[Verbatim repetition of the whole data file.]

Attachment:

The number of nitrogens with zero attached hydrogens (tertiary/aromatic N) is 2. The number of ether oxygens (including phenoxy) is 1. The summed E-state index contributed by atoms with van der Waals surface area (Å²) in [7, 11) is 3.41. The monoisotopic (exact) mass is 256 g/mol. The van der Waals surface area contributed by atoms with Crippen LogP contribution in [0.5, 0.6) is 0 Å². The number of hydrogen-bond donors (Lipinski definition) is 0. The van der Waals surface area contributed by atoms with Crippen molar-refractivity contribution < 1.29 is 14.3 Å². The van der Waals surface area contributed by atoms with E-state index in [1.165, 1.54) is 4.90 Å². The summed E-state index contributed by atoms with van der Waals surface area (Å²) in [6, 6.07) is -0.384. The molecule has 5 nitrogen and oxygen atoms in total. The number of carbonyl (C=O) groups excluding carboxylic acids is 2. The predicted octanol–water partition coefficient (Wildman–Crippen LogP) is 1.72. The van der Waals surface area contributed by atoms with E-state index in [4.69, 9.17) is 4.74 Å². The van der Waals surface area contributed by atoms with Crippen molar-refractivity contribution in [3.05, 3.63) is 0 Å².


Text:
The number of nitrogens with zero attached hydrogens (tertiary/aromatic N) is 2. The number of ether oxygens (including phenoxy) is 1. The summed E-state index contributed by atoms with van der Waals surface area (Å²) in [7, 11) is 3.41. The monoisotopic (exact) mass is 256 g/mol. The van der Waals surface area contributed by atoms with Crippen LogP contribution in [0.5, 0.6) is 0 Å². The number of hydrogen-bond donors (Lipinski definition) is 0. The van der Waals surface area contributed by atoms with Crippen molar-refractivity contribution < 1.29 is 14.3 Å². The van der Waals surface area contributed by atoms with E-state index in [1.165, 1.54) is 4.90 Å². The summed E-state index contributed by atoms with van der Waals surface area (Å²) in [6, 6.07) is -0.384. The molecule has 5 nitrogen and oxygen atoms in total. The number of carbonyl (C=O) groups excluding carboxylic acids is 2. The predicted octanol–water partition coefficient (Wildman–Crippen LogP) is 1.72. The van der Waals surface area contributed by atoms with E-state index in [4.69, 9.17) is 4.74 Å². The van der Waals surface area contributed by atoms with Crippen molar-refractivity contribution in [3.05, 3.63) is 0 Å².